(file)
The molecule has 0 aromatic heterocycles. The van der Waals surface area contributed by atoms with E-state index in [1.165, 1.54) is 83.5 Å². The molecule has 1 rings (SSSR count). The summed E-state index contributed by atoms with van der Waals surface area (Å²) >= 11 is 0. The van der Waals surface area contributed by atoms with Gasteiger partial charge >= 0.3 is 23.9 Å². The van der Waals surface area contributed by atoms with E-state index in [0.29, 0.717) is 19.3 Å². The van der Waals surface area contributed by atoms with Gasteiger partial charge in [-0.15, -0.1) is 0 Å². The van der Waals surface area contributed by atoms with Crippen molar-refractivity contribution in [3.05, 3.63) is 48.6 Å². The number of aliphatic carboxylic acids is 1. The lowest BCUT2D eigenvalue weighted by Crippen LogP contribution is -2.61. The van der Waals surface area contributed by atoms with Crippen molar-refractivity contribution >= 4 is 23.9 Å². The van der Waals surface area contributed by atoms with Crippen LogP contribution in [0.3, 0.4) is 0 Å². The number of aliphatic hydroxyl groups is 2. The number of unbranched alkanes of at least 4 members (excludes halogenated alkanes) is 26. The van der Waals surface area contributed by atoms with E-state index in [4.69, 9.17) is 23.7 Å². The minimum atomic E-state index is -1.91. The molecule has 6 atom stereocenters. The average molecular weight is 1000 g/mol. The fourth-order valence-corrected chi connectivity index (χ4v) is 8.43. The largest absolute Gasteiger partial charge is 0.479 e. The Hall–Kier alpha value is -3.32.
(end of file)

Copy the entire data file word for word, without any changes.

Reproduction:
The molecule has 0 aromatic heterocycles. The van der Waals surface area contributed by atoms with E-state index in [1.165, 1.54) is 83.5 Å². The molecule has 1 rings (SSSR count). The summed E-state index contributed by atoms with van der Waals surface area (Å²) >= 11 is 0. The van der Waals surface area contributed by atoms with Gasteiger partial charge >= 0.3 is 23.9 Å². The van der Waals surface area contributed by atoms with E-state index in [0.29, 0.717) is 19.3 Å². The van der Waals surface area contributed by atoms with Gasteiger partial charge in [-0.15, -0.1) is 0 Å². The van der Waals surface area contributed by atoms with Crippen molar-refractivity contribution in [3.05, 3.63) is 48.6 Å². The number of aliphatic carboxylic acids is 1. The lowest BCUT2D eigenvalue weighted by Crippen LogP contribution is -2.61. The van der Waals surface area contributed by atoms with Crippen molar-refractivity contribution >= 4 is 23.9 Å². The van der Waals surface area contributed by atoms with Crippen LogP contribution in [0.3, 0.4) is 0 Å². The number of aliphatic hydroxyl groups is 2. The number of unbranched alkanes of at least 4 members (excludes halogenated alkanes) is 26. The van der Waals surface area contributed by atoms with E-state index in [4.69, 9.17) is 23.7 Å². The minimum atomic E-state index is -1.91. The molecule has 6 atom stereocenters. The average molecular weight is 1000 g/mol. The fourth-order valence-corrected chi connectivity index (χ4v) is 8.43. The largest absolute Gasteiger partial charge is 0.479 e. The Hall–Kier alpha value is -3.32.